On the one hand, Hooke could point to his 1664 Cutlerian lecture (published in 1679), which had considered gravity in the following terms:
‘First, That all Celestial Bodies whatsoever, have an attraction or gravitating power towards their own Centers, whereby they attract not only their own parts, and keep them from flying from them, as we may observe the earth to do, but that they do also attract all the other Coelestial Bodies that are within the sphere of their activity… The second supposition is this, That all bodies whatsoever that are put into a direct and simple motion, will so continue to move forward in a straight line, till they are by some other effectual powers deflected and bent into a Motion, describing a Circle, Ellipsis, or some other more compounded Curve Line. The third supposition is, That these attractive powers are so much the most powerful in operating, by how much the nearer the body wrought upon is to their own Centers.’
However, as Westfall (1967) argues, Hooke’s conception of gravity in this lecture talks about particular gravities. Newton, via his editor Roger Cotes later admitted in the second edition of the Principia in 1713 ‘that the force of gravity is in all bodies universally others have suspected or imagined’, but, as Cotes continued to explain, ‘Newton was the first and only one who was able to demonstrate it from phenomena and to make it a solid foundation for his brilliant theories.’ In other words, Hooke might have bright ideas but was unable to progress them, a view encapsulated in Newton’s 1686 letter to Halley concerning the inverse square rule, that ‘Mr Hook, without knowing what I have found since his letters to me, can know no more than the proportion was duplicate quam proximé at great distance from the center, & only guessed it to be so accurately, & guess amiss in extending that proportion down to the very center’. More recent assessments disagree with this view and point to Hooke’s 1685 work (unpublished at the time) which, Nauenberg (2005) argues, includes ‘a geometrical implementation of orbital motion for central force motion’.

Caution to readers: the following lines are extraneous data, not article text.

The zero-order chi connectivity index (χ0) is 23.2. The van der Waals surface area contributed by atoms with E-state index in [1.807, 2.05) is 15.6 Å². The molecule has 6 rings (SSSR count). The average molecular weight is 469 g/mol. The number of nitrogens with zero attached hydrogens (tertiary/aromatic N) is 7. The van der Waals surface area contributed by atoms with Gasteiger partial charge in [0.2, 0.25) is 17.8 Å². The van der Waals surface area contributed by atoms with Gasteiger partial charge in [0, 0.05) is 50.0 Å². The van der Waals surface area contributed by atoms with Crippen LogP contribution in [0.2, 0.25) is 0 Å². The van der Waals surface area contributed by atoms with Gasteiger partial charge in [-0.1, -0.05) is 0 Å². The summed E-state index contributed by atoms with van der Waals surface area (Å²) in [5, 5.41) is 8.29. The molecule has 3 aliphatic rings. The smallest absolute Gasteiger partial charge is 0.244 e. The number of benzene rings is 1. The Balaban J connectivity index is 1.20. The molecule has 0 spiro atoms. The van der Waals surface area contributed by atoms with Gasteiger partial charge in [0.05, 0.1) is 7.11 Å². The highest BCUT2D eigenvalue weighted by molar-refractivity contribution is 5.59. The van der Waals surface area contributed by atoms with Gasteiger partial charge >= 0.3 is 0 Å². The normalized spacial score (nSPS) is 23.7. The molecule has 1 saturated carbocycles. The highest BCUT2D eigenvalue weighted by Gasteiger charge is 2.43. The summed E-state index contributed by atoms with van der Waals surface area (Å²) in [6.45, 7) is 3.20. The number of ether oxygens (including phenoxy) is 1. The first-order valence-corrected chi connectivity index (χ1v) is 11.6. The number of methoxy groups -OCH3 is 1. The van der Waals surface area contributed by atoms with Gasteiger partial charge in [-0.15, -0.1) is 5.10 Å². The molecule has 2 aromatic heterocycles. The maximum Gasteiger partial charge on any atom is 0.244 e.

In his dispute with Newton, Hooke concentrated on the inverse square law, arguing that Newton owed the idea to his correspondence with Hooke. He was unaware that Newton has already formulated it as an idea. Where Hooke did make his mark was in encouraging Newton to think about orbital motion in a different way. Hooke’s use of the word ‘centripetal’ rather than centrifugal was certainly new. As Westfall (1967) reminds us, ‘Without the concept of centripetal force, the theory of universal gravitation was inconceivable, and Hooke’s contribution to gravitation was not then insignificant’. Even this comment does not perhaps do justice to Hooke. Comparisons with Newton were bound to be odious and drew attention away from Hooke’s very real achievements: his mechanical inventions; the role his many experiments played in keeping life in the Royal Society during difficult times; his architectural initiatives; and, last but not least, his fascinating Micrographia which Westfall (1972) rightly calls ‘one of the masterpieces of seventeenth-century science’. Worth characteristically owned a copy.
Feingold, Mordechai (2004), The Newtonian Moment. Isaac Newton and the Making of Modern Culture (New York and Oxford).
Gal, Ofer (2005), ‘The Invention of Celestial Motion’, Early Science and Medicine, vol. 10, no. 4., pp. 529-534.
Guicciardini, Niccolò (2005), ‘Reconsidering the Hooke-Newton Debate on Gravitation: Recent Results’, Early Science and Medicine, vol. 10, no. 4., pp. 510-517.
Nauenberg, Michael (2005), ‘Hooke’s and Newton’s Contribution to the Early Development of Orbital Dynamics and the Theory of Universal Gravitation’, Early Science and Medicine, vol. 10, no. 4., pp. 518-528.
Pugliese, Patri J. (2004), ‘Hooke, Robert (1635–1703)’, Oxford Dictionary of National Biography, Oxford University Press.
Westfall, Richard S. (1967), ‘Hooke and the Law of Universal Gravitation: A Reappraisal of a Reappraisal’ The British Journal for the History of Science, vol. 3, no. 3m pp. 245-61.
Westfall, Richard S. (1972), ‘Hooke, Robert’, Dictionary of Scientific Biography (New York), vol VI, pp. 481-8.
Westfall, Richard S. (2004), ‘Newton, Sir Isaac (1642–1727)’, Oxford Dictionary of National Biography, Oxford University Press.